BILL T. JONES is an undeniably powerful figure in American dance. The 10th anniversary season of the Bill T. Jones/Arnie Zane Dance Company, which passed through Boston last week on its current tour, offers potent proof of his talent and ambition.
For sheer imagination and inventiveness of movement, Mr. Jones surpasses even the titan of modern dance, Mark Morris. While Mr. Morris sometimes repeats favorite gestures that can make his dances too cutesy, Jones manages to choreograph movement that is fresh and surprising. An example of this, presented on the tour, is a dance called "Fete."
The piece is brilliant and engrossing. On stage, three medieval-looking torches burn, casting a red glow on the proceedings. Ten dancers form a circle, bowing, promenading, and capering around each other in an exaggerated court dance with tribal overtones. They are costumed in wacky black, red, and white boudoir outfits: flouncy merry widows with trains, sleeveless velvet tunics with Elizabethan neck ruffs, and patterned stockings.
The whole look is "Alice in Wonderland" meets "The Rocky Horror Picture Show."
The humor in "Fete" is supplied by male dancer Sean Curran, whose female garb includes ridiculously funny headgear. Clearly, his character is an outsider at the party, dancing as if unbalanced by too-high heels. The character simpers and flirts, trying without much success to find a pairing.
Mr. Curran's comedic abilities give the role a befuddled sort of charm, and while the audience may laugh at his antics, they sympathize with the character's dilemma of wanting desperately to fit in.
The other dancers are superb in both abilities and looks. They come in all shapes and sizes (in fact, Jones defies the dance axiom that says only the lithe and physically fit should dance professionally; one company member is a big, roly-poly man with great strength, agility, and hussle). A number of women and men in Jones's troupe have shaved their heads, which adds a further note of primal beauty to "Fete."
Jones has a marvelous eye for shapes, textures, and lines when he groups dancers. In one example, two statuesque black women dance together like Masai warriors, with a kind of hop-and-glide movement. The music consists of voices matted together like a party soundtrack heard through layers of dreams.
The beauty of "Fete" is that it creates an atmosphere complete unto itself: The dance has its own reality, its own logic. Rarely does a choreographer envision a dance and so totally recreate it that all the characters, gestures, details, steps, and attitudes become a shared experience with the audience. "Fete" is an outstanding achievement.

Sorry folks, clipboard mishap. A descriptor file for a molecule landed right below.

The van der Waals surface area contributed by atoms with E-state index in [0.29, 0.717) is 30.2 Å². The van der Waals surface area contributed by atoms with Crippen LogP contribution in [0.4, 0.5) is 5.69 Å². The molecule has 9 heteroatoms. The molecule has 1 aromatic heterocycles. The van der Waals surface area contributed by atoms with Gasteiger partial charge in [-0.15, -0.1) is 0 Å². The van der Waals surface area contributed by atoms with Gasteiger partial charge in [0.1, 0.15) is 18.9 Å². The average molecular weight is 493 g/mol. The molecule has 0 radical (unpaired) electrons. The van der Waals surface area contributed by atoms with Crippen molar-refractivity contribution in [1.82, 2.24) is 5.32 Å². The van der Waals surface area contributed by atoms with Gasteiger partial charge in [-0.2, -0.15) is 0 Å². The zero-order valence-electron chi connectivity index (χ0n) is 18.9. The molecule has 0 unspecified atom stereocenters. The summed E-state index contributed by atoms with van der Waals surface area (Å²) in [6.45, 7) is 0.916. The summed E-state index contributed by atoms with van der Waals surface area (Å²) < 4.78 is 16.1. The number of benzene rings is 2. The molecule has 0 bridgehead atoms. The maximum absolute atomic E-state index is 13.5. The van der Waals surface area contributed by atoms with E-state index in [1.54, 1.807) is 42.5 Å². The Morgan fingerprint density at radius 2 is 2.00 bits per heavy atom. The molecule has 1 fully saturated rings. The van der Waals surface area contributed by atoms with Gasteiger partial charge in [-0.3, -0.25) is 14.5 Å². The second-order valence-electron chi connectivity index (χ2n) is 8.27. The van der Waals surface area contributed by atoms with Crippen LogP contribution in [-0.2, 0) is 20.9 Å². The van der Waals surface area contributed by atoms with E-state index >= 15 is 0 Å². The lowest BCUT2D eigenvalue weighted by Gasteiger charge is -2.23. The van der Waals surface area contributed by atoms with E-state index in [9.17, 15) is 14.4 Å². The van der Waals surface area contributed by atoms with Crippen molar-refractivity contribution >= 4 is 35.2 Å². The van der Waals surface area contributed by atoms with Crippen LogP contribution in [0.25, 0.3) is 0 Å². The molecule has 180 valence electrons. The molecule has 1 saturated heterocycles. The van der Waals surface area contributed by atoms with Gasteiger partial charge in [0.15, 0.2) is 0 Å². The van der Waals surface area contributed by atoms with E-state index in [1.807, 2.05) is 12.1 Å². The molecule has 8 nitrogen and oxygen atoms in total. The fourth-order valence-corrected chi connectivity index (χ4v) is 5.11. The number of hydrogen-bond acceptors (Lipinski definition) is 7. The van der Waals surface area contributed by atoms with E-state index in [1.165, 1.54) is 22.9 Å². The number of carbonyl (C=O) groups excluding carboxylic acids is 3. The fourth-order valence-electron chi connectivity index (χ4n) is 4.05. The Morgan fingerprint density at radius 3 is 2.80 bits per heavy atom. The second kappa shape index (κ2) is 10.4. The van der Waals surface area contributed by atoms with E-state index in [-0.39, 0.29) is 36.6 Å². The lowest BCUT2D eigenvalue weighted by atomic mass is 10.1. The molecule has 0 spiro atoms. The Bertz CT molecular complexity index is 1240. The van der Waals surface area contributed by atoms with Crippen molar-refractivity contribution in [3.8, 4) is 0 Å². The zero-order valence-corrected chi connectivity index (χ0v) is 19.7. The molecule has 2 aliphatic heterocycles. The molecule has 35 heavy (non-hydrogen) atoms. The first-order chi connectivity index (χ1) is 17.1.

Less successful is Jones's solo piece, "Last Night on Earth," which seems more like a performance-art work than a dance. In it, Jones vents his anger and frustration at a world of sexual, religious, and racial intolerance. The choreographer has been diagnosed as HIV positive; his longtime companion and the troupe's co-founder, Arnie Zane, died in 1988 of what was diagnosed as AIDS.
It's not surprising, then, that "Last Night on Earth" is powered by grief and by the fear of dying. In the piece, Jones allows all his negative impulses to come out: lasciviousness, lust, rage, impotence, and mockery. What little costume he wears resembles a Grecian pleated skirt with a sequined undergarment. His gestures are determinedly vulgar and seem to deliberately mock gay stereotypes.
To these movements Jones adds his voice, speaking crudely to the audience, pleading with them, taunting and cajoling them. In a last great wail of anguish, Jones collapses onto a square of white fabric.
"Last Night on Earth" is an alienating piece of work, as Jones intends it. Having seen Jones's largely generous and positive work over the years, I was unprepared for this Jekyll-and-Hyde transformation of his personality. While many artists' stock-in-trade involves confrontational tactics and angry polemics, I did not expect that Jones would indulge himself in this way. The motives of such self-revelatory works are often catharsis and purification, but "Last Night on Earth" did not seem all that courage ous or mature for a dancer and choreographer with Jones's extraordinary gifts.
Among the other dances performed the evening I attended, "Soon" was the most noteworthy.
Once again, Sean Curran brought a jaunty savoir-faire to this piece along with partner Maya Saffrin. The set of dances comprise a wry take on love, with high energy and spirits. Jones energizes the choreography here, nearly always finding the right musical moment to build momentum in the dance.
* The company performs tonight through March 26 at North Carolina State University in Raleigh, N.C. Other stops on the world tour include: Lyon, France; New York; Toronto; Budapest; Prague; Edinburgh; Aarhus, Denmark; Los Angeles; Norfolk, Va.; and Montreal.